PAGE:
Anger: Taming a Powerful Emotion
Anger is everywhere. Spouses are angry at each other. Employees are angry at bosses. Teens are angry at parents (and vice versa). Citizens are angry at their government. Television news routinely shows angry demonstrators shouting their wrath or the weeping mother of a teen gunned down in an angry quarrel.
Spend some time around a major airport when bad weather has canceled flights, and you will observe anger in action. Many of us are angry at ourselves. Sometimes we are angry and think we “shouldn’t feel that way.” Or we observe our children expressing anger inappropriately and wonder how to teach them to deal with their anger.
Clearly, many of us have issues with anger. In addition, Christians are often confused about this powerful and complex emotion. For those who follow Christ, is there ever an appropriate expression of anger? What does the Bible say? Can anger ever be a good thing?
If, in searching for answers to these questions, you go online and type “anger” into a search engine, you will find an overwhelming amount of information. Yet most of what has been written does not deal with two fundamental questions: What is the origin of anger, and what is the purpose of anger?
Why do men and women experience the emotion of anger? Understanding the origin of anger is essential to understanding the purpose of anger, and understanding the purpose of anger is essential to learning how to process anger in a constructive manner.
The few books and articles that do raise the question of origins tend to see anger as a survival technique in humans’ early evolutionary development. Anger is “nature’s way” of preparing humans to respond in times of danger. As one who holds undergraduate and graduate degrees in the field of anthropology, I believe this view is woefully inadequate. In the first place, it ignores the Christian worldview; and secondly, even if one accepts a naturalistic worldview, it does not adequately explain the psychological aspects of anger.
Much of the confusion among Christians about the emotion of anger flows from a misunderstanding of the origin of anger. Christian literature on anger has tended to focus on controlling it—without an adequate understanding of the source of anger. But I am convinced that our efforts at controlling anger will be much more effective if we have a clearer understanding of the source of anger.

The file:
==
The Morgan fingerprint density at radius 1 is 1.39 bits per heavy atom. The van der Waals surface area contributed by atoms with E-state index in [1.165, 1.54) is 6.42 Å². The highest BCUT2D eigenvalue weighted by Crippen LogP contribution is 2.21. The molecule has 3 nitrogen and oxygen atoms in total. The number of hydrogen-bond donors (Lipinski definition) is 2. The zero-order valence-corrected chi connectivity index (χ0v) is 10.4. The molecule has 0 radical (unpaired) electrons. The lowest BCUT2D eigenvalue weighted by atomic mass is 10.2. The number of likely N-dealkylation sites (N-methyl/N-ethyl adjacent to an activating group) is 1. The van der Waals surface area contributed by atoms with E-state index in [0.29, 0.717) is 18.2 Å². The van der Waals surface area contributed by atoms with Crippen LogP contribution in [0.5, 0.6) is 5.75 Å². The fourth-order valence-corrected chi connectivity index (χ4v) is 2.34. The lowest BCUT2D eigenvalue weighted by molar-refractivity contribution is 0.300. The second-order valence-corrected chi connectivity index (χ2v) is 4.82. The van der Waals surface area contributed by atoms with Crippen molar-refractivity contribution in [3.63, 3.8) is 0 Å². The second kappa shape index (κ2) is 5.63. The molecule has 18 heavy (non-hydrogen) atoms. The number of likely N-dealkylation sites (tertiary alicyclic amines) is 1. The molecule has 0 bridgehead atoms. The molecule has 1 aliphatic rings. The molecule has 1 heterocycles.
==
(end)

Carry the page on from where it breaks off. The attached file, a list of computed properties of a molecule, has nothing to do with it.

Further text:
I have counseled couples and families for many years now. I have worked with hundreds of families dealing with multiple family problems. In almost all cases, these families or couples have struggled with processing anger.
When adults know how to deal with their own anger in healthy, positive ways, they not only create a more secure environment for the family; they also have greater potential for teaching their children how to process anger. Equally important, they are able to build a productive work environment, engaging effectively with their coworkers.
When adults have not learned to process their anger, marital and family turmoil usually results, sometimes spilling over at work or other settings.
Where do we go to learn to process anger? For many of us, the answer is the counselor’s office. Unfortunately, most people do not go for counseling until their mismanagement of anger has gotten them into serious trouble. Thousands of others who are already in serious trouble never go for counseling at all.
Perhaps you cannot (because of time, money, or fear) step into the counselor’s office. I believe that much of what is learned in the counseling office could be learned in the living room if adults had adequate information.
This book is an attempt to put into readable form the insights and techniques that have helped hundreds of couples and single adults discover a better way to process anger. The names of all clients have been changed, but their situations and conversations are real. At times, you may recognize issues and responses similar to your own. All of us can learn much about processing our anger more effectively.
If you, or someone you love, is struggling with anger, I hope this volume will help you gain a fresh—and Christian—perspective on anger. I also hope that as you gain this new perspective, you will be equipped to understand and deal with your anger or that of someone close to you.
Additionally, my hope is that this book will provide interested individuals with a tool that will stimulate group discussion and workshops on the topic of anger. In fact, this must happen if we are going to turn the tide on the epidemic of verbal and physical abuse that characterizes our generation.
When we bring our anger under the lordship of Christ—when we learn from a holy God about the origin and purpose of anger—we can heal our relationships. Most important, we can accomplish God’s good purposes.